Thursday, August 28, 2008


It seems such things happen when you least expect it. Fortunately, I was ready with basic first aid. My dog, a small terrier mix, got bit by a snake last week. I was cutting tree saplings/suckers out of an english ivy bed and the dog was in the ivy, also. He let out a yelp, jumped straight up about two feet, and then ran, eventually circling back to me. I could not find any wound on his legs or body, but 20 minutes later his snout and neck were swollen. He was in a lot of pain and lethargic. I could see a puncture wound in his muzzle and reddish/brown liquid oozing out.

I figure worse case it was a copperhead and best case just a bull snake. I have never seen a rattlesnake on this property. Since I could not identify the type of snake, it escaped in the ivy, I assumed the vet would not be able to give an anti-venom. I checked the internet for dog snake bites and found that vets do not typically give anti-venom for copperheads, anyway (because the mortality rate is low).

I gave him 25 mg of Benadryl with peanut butter ( 1 mg per lb body weight). That helped immediately, swelling did go down and his head perked up. He curled up next to me and we took a nap. He was significantly better a couple of hours later.

The next day the puncture wounds on his muzzle were much more visible and I noticed that he had a bruised sore spot inside of his upper lip. I took him to the vet and received a weeks worth of tablets of prednisolone, clindamycin (antibiotic) and neomycin ointment (topical treatment for the puncture wounds). The vet thought it was most likely a copperhead and a defensive strike (less venom) - since it didn't kill him! He also said he never gives anti-venom because it can cause reactions that are more harmful than good. The best treatment is Benadryl followed by antibiotics - good stuff to know.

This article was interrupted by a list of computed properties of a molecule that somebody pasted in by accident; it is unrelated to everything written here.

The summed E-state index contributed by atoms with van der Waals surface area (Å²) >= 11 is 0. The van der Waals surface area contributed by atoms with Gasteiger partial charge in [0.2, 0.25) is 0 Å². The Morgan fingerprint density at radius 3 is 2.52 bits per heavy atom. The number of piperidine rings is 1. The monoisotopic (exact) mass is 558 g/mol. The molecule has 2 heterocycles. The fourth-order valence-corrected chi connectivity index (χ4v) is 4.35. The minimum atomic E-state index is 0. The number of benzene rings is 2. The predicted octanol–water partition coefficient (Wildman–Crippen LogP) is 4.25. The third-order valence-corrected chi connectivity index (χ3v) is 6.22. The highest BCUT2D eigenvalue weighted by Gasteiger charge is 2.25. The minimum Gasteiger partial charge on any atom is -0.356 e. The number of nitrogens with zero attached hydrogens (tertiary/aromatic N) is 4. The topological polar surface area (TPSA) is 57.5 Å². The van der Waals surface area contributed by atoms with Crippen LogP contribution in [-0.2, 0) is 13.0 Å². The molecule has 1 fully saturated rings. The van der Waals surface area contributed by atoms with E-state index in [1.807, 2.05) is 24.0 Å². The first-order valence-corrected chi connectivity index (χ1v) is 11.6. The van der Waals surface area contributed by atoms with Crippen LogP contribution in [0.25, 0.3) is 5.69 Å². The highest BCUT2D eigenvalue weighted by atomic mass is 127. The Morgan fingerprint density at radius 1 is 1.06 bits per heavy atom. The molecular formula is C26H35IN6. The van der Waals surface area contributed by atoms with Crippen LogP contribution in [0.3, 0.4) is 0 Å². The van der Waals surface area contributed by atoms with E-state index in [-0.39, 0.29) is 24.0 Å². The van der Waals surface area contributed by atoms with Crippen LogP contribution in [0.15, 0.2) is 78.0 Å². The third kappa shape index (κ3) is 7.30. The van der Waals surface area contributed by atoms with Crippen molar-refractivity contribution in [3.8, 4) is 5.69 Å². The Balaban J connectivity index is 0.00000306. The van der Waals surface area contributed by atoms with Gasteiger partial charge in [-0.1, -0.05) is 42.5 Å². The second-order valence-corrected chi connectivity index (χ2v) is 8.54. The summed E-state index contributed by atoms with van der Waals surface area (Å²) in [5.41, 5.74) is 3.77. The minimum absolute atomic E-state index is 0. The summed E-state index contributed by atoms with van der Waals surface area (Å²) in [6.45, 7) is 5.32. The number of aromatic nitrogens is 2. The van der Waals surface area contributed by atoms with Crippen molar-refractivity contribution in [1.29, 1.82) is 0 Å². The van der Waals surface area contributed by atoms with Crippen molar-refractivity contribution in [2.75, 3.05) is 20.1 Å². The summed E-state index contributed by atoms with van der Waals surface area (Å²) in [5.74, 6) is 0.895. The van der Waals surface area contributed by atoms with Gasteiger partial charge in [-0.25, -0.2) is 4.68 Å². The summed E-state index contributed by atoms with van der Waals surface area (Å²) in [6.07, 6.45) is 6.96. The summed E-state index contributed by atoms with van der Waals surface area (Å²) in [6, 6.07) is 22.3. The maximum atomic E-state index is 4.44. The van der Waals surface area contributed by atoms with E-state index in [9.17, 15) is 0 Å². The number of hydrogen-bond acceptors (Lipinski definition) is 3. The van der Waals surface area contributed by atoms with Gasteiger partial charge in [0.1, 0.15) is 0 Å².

In my internet research I came upon an informative list of things to do and not to do when a pet is snake bitten:

Remain calm. Do everything possible to keep your pet calm and quiet. Excitement and activity cause the venom to be circulated more rapidly through the victims system. Obviously, the calmer and quieter you are the calmer and quieter the victim also will be.

Call a veterinarian. Tell the vet what medications you have on hand: antibiotics, prednisone, Benadryl, etc.

Administer Benadryl. The proper dosage is 1mg/pound.

Clean the wound with an antibacterial solution. Be gentle, the bite site will be extremely painful.

Administer a broad-spectrum antibiotic. For a 20 lb dog, administer approximately 250mg of amoxicillin.

Loosen or remove the victim's collar. If the bite is the head or neck area, the extreme swelling (which occurs quickly) could cause strangulation from the collar.

Encourage the victim to take fluids.

Keep the victim warm if he/she appears to be in shock.

The "don'ts" listed below represent the most recent advice and thinking.

Don't apply ice. The most recent thinking on the use of ice for snakebites is that while ice will aid in controlling swelling, it also slows circulation of the body's chemical defenses to the affected area. Additionally, applied incorrectly, ice can further damage the already traumatized tissue.

Don't cut a "X" across the puncture wound and attempt to suck out the venom. The cut further damages the injured tissue. Additionally, while venom is not harmful if digested, its absorption via the membranes in the mouth may envenommate the person trying to suck the venom from the wound.

Don't apply a tourniquet unless you are experienced in the use of this highly risky procedure.

This list did help as I had considered applying ice to help reduce the swelling. And I was fortunate to have small 25 mg tablets of Benadryl on hand that could be cut up and fed to the dog with peanut butter. Even with the peanut butter, one of his favorites, I had to coax him into eating it. He would not take any water. Something he usually laps up after a little peanut butter.

Later in the evening, I gave him another ½ dose of Benadryl to help him with the pain and keep the swelling down over night. By morning, he was much better, swelling reduced, and he actually ate his cup of dog food. It’s amazing how resilient dogs are!

1 comment:

  1. What a scary time for you and your pet. You handled is very well, and didn't panic as many people might have.

    I'm happy to hear things turned out well. I think your dogs resilience was aided by your loving care and attention.

    This shows you'd make an excellent mom. =)